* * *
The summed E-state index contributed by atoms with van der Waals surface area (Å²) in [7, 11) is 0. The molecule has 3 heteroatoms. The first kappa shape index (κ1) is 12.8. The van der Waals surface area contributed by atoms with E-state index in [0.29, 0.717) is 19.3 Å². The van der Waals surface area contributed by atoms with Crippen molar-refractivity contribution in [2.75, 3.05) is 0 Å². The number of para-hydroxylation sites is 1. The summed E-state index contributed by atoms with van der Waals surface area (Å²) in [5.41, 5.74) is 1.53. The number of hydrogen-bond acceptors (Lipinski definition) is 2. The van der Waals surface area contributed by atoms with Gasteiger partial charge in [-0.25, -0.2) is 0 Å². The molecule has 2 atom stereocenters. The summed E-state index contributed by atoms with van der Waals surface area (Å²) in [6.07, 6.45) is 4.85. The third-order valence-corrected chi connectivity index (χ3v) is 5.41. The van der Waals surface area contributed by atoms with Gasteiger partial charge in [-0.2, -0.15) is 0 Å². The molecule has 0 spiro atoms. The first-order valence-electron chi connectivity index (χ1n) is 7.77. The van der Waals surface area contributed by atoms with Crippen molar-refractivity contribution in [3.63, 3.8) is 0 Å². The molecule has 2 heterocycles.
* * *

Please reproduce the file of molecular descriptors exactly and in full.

The summed E-state index contributed by atoms with van der Waals surface area (Å²) in [7, 11) is 0. The molecule has 3 heteroatoms. The first kappa shape index (κ1) is 12.8. The van der Waals surface area contributed by atoms with E-state index in [0.29, 0.717) is 19.3 Å². The van der Waals surface area contributed by atoms with Crippen molar-refractivity contribution in [2.75, 3.05) is 0 Å². The number of para-hydroxylation sites is 1. The summed E-state index contributed by atoms with van der Waals surface area (Å²) in [5.41, 5.74) is 1.53. The number of hydrogen-bond acceptors (Lipinski definition) is 2. The van der Waals surface area contributed by atoms with Gasteiger partial charge in [-0.25, -0.2) is 0 Å². The molecule has 2 atom stereocenters. The summed E-state index contributed by atoms with van der Waals surface area (Å²) in [6.07, 6.45) is 4.85. The third-order valence-corrected chi connectivity index (χ3v) is 5.41. The van der Waals surface area contributed by atoms with Gasteiger partial charge in [-0.2, -0.15) is 0 Å². The molecule has 0 spiro atoms. The first-order valence-electron chi connectivity index (χ1n) is 7.77. The van der Waals surface area contributed by atoms with Crippen molar-refractivity contribution in [3.63, 3.8) is 0 Å². The molecule has 2 heterocycles.